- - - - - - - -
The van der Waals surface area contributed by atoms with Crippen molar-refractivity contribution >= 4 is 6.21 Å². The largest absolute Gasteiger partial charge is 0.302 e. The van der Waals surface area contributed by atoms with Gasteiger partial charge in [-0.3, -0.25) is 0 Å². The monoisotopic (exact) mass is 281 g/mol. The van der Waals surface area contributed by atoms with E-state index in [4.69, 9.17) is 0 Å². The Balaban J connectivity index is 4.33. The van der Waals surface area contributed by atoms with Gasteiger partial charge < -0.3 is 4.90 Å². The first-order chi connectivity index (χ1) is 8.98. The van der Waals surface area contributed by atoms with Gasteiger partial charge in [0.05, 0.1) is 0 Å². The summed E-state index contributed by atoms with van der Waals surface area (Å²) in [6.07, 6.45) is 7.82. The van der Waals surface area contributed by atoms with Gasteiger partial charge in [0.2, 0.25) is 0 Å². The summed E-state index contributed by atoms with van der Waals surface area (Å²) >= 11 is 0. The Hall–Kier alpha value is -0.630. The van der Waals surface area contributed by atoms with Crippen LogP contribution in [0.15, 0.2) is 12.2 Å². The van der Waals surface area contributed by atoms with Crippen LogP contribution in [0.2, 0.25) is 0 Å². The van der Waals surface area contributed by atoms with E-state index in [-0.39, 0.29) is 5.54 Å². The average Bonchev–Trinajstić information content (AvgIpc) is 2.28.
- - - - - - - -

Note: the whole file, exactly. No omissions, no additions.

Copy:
The van der Waals surface area contributed by atoms with Crippen molar-refractivity contribution >= 4 is 6.21 Å². The largest absolute Gasteiger partial charge is 0.302 e. The van der Waals surface area contributed by atoms with Gasteiger partial charge in [-0.3, -0.25) is 0 Å². The monoisotopic (exact) mass is 281 g/mol. The van der Waals surface area contributed by atoms with E-state index in [4.69, 9.17) is 0 Å². The Balaban J connectivity index is 4.33. The van der Waals surface area contributed by atoms with Gasteiger partial charge < -0.3 is 4.90 Å². The first-order chi connectivity index (χ1) is 8.98. The van der Waals surface area contributed by atoms with Gasteiger partial charge in [0.05, 0.1) is 0 Å². The summed E-state index contributed by atoms with van der Waals surface area (Å²) in [6.07, 6.45) is 7.82. The van der Waals surface area contributed by atoms with Gasteiger partial charge in [0.2, 0.25) is 0 Å². The summed E-state index contributed by atoms with van der Waals surface area (Å²) >= 11 is 0. The Hall–Kier alpha value is -0.630. The van der Waals surface area contributed by atoms with Crippen LogP contribution in [0.15, 0.2) is 12.2 Å². The van der Waals surface area contributed by atoms with Crippen LogP contribution in [0.2, 0.25) is 0 Å². The van der Waals surface area contributed by atoms with E-state index in [-0.39, 0.29) is 5.54 Å². The average Bonchev–Trinajstić information content (AvgIpc) is 2.28.